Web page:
System Operator to have legal separation, specific licence, new incentive scheme

National Grid’s System Operator (SO) role should be clearly separated from its other activities over the next two years and become a legally separated entity, with its own licence and a different incentive framework, by 2019, according to new proposals. The plans will allow the separate organisation to be spun off as a fully independent system operator (ISO) at a later stage.

Ofgem and BEIS have been re-examining how National Grid’s various functions as a transmission network owner and the GB System Operator are aligned, because the role of the SO is growing and has raised questions over how far the company can avoid conflicts of interest.  In a consultation on the proposals, Ofgem said it wanted to expand the SO role across four areas of activity:

  • Acting as a residual balancer.
  • Facilitating competitive markets.
  • Facilitating a whole system view.
  • Supporting competition in networks.

In all four, Ofgem wants the SO to have a more active role, to be more innovative, and to have a ‘whole system’ view. 
It also said “the SO will need to consider how to ensure it has a mind-set and culture which is focussed on performing these roles in a way which maximises benefits for customers. We intend to consider whether a more principle-based approach to regulation of the SO will help achieve this, as well as fundamentally reviewing the incentive framework for the SO.”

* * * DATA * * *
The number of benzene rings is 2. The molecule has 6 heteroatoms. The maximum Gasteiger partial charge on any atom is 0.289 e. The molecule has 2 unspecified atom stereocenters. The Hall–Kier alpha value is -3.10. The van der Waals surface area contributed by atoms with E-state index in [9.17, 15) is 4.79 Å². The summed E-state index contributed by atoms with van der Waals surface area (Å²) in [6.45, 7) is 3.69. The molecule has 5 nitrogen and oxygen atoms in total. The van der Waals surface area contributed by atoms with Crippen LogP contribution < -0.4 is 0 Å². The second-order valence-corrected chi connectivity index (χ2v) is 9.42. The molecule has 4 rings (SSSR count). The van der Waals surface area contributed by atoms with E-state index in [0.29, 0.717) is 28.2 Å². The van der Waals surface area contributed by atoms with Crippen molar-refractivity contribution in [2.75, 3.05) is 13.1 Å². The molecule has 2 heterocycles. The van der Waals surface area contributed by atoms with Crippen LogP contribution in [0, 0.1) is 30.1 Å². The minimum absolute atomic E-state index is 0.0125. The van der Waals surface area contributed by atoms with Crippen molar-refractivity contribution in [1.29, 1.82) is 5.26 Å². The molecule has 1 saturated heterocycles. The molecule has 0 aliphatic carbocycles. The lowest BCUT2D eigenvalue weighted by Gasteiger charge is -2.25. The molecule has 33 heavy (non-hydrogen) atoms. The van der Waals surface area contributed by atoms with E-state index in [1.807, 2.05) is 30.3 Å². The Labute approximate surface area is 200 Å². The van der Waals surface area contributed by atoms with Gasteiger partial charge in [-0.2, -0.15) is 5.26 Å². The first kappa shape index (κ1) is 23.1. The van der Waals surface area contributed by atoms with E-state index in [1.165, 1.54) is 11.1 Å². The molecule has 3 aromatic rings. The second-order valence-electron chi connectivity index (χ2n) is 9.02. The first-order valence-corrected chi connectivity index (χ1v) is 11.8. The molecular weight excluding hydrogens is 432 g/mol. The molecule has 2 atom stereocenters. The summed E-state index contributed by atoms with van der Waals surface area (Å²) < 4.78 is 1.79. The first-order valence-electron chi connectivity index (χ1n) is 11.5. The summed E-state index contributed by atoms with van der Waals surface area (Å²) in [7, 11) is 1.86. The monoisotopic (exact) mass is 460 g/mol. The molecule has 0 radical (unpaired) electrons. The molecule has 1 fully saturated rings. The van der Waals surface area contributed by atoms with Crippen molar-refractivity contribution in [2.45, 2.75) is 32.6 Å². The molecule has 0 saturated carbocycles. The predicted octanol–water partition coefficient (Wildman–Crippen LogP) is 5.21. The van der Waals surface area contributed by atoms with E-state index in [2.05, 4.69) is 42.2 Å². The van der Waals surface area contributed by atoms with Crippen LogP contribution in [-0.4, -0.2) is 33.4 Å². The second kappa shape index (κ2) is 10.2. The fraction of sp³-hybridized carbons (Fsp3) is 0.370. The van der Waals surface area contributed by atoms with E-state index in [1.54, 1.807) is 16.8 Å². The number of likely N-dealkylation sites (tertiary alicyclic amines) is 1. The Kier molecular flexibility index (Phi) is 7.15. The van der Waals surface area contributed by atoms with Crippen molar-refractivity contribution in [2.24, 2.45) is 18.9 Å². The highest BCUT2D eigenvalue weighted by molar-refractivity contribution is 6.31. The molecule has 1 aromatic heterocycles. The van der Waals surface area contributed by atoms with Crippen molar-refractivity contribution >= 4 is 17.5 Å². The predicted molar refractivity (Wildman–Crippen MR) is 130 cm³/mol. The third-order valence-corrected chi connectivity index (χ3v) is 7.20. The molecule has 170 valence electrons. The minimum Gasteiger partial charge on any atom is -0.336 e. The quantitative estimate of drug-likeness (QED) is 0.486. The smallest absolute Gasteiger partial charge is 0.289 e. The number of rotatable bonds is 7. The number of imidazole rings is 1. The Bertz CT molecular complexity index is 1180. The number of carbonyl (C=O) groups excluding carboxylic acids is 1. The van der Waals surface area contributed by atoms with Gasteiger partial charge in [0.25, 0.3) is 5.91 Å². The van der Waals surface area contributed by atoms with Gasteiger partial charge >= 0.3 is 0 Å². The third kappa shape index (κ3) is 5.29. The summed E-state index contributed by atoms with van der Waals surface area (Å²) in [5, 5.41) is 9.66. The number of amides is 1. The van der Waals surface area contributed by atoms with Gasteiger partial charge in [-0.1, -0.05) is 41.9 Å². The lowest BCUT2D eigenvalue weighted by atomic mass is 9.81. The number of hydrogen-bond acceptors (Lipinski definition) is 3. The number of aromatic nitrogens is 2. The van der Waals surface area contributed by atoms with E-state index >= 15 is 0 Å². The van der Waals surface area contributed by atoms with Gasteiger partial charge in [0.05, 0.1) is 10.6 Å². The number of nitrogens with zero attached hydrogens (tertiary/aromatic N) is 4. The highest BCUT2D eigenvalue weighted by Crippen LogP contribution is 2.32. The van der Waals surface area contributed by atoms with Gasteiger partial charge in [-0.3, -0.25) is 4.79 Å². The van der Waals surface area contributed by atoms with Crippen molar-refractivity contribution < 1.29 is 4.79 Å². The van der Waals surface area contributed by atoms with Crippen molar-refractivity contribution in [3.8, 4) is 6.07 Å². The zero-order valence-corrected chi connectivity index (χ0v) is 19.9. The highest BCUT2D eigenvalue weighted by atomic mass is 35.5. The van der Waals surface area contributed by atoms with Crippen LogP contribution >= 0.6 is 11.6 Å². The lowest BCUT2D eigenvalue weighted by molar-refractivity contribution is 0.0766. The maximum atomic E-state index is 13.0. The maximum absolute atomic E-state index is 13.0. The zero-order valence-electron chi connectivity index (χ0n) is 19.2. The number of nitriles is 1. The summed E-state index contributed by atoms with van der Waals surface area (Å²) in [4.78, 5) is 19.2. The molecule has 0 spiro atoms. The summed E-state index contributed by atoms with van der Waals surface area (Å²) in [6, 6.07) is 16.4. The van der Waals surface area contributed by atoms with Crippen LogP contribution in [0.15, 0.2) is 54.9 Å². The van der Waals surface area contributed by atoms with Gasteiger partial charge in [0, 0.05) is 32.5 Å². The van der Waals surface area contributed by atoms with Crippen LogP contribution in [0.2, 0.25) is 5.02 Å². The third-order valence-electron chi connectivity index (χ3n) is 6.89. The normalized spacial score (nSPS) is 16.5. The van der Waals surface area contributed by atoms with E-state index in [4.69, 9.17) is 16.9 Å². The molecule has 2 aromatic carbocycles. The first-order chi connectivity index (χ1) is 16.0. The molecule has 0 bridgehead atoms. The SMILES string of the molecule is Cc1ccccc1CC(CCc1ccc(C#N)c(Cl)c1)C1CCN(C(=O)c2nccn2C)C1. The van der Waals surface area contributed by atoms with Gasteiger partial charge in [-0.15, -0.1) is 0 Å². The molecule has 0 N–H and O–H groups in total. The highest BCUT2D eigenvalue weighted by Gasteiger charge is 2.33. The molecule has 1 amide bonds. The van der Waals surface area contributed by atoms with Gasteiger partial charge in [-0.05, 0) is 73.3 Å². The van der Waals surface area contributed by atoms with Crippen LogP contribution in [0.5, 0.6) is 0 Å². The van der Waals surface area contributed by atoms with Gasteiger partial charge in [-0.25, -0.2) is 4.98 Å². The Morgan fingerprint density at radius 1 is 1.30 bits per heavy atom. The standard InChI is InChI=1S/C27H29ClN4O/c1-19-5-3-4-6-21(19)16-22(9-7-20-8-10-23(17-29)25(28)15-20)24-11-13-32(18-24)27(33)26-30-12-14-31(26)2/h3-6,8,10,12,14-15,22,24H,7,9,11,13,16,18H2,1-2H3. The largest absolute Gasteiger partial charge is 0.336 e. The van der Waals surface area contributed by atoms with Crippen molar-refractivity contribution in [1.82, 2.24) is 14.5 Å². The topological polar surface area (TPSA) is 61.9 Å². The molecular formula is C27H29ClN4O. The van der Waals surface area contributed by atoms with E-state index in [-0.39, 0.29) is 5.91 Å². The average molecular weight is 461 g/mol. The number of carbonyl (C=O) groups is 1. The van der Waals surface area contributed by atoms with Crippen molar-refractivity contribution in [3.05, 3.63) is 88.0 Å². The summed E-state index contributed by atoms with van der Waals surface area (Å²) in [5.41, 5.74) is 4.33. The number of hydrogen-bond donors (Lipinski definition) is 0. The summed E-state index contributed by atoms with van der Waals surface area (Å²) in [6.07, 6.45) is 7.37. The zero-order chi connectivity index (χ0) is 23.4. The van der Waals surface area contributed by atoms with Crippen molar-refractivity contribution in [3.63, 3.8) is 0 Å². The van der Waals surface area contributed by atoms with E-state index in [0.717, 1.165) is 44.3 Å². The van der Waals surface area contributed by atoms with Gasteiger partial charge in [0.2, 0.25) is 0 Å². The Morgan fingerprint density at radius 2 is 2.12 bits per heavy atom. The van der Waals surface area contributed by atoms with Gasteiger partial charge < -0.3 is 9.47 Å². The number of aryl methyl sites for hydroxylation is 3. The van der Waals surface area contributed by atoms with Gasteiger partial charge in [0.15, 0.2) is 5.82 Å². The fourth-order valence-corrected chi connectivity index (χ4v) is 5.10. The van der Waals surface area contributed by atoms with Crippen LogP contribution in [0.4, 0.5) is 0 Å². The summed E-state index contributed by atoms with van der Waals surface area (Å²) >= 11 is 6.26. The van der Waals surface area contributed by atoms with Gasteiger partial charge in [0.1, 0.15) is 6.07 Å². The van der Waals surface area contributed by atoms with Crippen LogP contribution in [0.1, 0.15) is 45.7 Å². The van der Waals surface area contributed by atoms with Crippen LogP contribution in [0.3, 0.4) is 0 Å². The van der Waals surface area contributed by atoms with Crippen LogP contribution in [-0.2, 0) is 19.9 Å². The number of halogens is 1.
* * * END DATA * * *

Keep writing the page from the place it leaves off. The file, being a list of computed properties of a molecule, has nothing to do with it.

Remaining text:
The regulator said  separation from National Grid’s other businesses would include SO governance, employee and physical separation, and information ring-fencing. It added, “We also see the need for the SO to maintain a set of credit-worthiness and financial ring-fencing obligations similar to NGET today, so that the companies it contracts with are not materially affected by the change.”

In a June 2016 survey, a majority of New Power’s Expert Forum said GB’s high-voltage electricity network should have an independent system operator (ISO) instead of leaving the responsibility with a ring-fenced part of National Grid.

The ISO model would provide more freedom to act and to direct the system, Forum members thought, and there was a “need to have a totally impartial, accountable system operator”. They raised the growing risk of conflicts of interest between National Grid’s roles.

But Forum members sounded a note of ­caution about the change. It should happen “as long as National Grid’s expertise as system operator [SO] is not lost”, one said, and another noted that “it needs to be closely aligned with National Grid”. Clearly, the current SO’s role could change to that of ISO. In that case, “some disposals may be needed, especially of interconnectors”.

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Further debate: Exeter University’s Catherine Mitchell argues in an interview with New Power that the system operator role to be taken from National Grid. She says, “We have to separate it out and give it new incentives. It needs a not for profit state-owned company. National Grid would be required to disinvest.”

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Ofgem’s consultation closes on 10 March, more details here